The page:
The Horning of the Shoe

It’s always fun when you write something, wish you’d included something you’ve just realised is quite important, incorporating it in a subtle way, and then, because you’re writing a first draft and don’t want to backtrack, just word-dump the thing you wish you’d included in as un-subtle a way as possible, and assuring yourself that you’ll totally change it in the second draft so that it’s not as clunky and you know it’s really bad but hey better to have it there badly than to not have it at all right?

At least it’s getting written.

There’s that old saying: ‘If you have nothing to say, then don’t say anything.’ I think that’s the old saying. actually no, I’m pretty sure that’s not the saying at all, but the saying in its original form does not back up my argument. which is that this principle applies to writing as well: this is part of why I’ve found it so hard to write 2000 words a day for this draft; some days I just literally have nothing of worth to write, and thus we have the infamous ‘filler’ or ‘padding’ or ‘waffling’, depending on how you are so linguistically inclined.

this is part of why the idea of ‘structure’ seems so unintuitive and unappealing to so many ‘creatives’ (a term I disagree with, because it suggests that some people are not creative); what they take to mean by ‘structure’ is ‘being told what to do’, and these are totally different things. ‘being told what to do’ can still generate creativity, but not always the feel-good kind, because it can feel like you’re being ‘worked’, like you’re having your creative productivity turned into a commodity or tool of some kind, a mechanized process taken out of your control and made separate to you, and nobody likes being objectified. ‘structure’ is essentially the bread-and-butter of creativity; it is having a goal, and having a system via which you will meet it. it’s been a difficult thing to navigate for me in this draft, trying to balance structure with creative spontaneity, and trying to match the pace of my schedule with the enthusiasm and clarity of purpose required to write something that actually contributes to the project, as opposed to just meeting the arbitrary word-quote for the day.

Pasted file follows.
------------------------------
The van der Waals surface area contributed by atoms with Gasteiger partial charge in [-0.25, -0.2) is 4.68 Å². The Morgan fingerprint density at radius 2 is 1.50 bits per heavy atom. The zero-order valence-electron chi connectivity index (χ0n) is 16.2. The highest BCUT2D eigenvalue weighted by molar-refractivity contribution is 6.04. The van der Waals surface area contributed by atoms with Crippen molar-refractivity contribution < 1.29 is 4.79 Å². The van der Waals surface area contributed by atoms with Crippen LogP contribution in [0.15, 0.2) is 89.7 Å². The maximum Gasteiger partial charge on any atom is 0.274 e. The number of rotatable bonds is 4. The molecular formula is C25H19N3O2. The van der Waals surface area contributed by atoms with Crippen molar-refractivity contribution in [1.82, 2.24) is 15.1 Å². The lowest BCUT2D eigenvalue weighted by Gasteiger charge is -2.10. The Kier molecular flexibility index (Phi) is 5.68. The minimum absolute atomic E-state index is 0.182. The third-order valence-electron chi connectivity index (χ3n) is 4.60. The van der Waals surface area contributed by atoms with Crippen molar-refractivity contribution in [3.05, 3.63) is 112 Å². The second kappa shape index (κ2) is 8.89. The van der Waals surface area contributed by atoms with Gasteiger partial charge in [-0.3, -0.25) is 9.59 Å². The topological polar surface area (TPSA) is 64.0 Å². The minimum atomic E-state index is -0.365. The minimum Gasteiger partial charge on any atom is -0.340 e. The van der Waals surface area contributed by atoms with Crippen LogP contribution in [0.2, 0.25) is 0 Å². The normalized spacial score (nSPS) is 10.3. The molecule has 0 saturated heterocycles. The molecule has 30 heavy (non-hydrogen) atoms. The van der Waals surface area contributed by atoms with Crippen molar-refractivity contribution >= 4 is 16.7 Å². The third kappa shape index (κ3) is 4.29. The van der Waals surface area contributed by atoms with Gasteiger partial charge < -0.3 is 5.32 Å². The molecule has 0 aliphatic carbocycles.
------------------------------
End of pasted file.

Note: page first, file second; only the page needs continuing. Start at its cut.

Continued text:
There’s also the issue I have where I like the idea of stories taking their time, but then not making allowances for not actualy having a very long story to tell. part of that in this case, though, is because I’m still not sure how much of the story should focus on one aspect I like, and how much it should focus on the ‘main’ focus, at least what the main focus of the original idea for the story was. and that is part of why drafting is so useful, in theory anyway: it’s an opportunity to test all of these uncertainties out and see what comes of them.

the downside is that this all takes time and energy, and it’s going to take time and energy to go back and read over it again as well. and from experience, if what you’ve written contains more ‘filler’ than ‘content’, this is a test of endurance – somewhere in all the filler, there may be some neat stuff that you want to keep, but the rest of the time you’re reading through stuff that you know you will never use because it’s distracting, nonsensical, pointless, tone-dissonant – any adjective you wish to use that implies ‘bad’ within the context of telling a coherent and engaging story.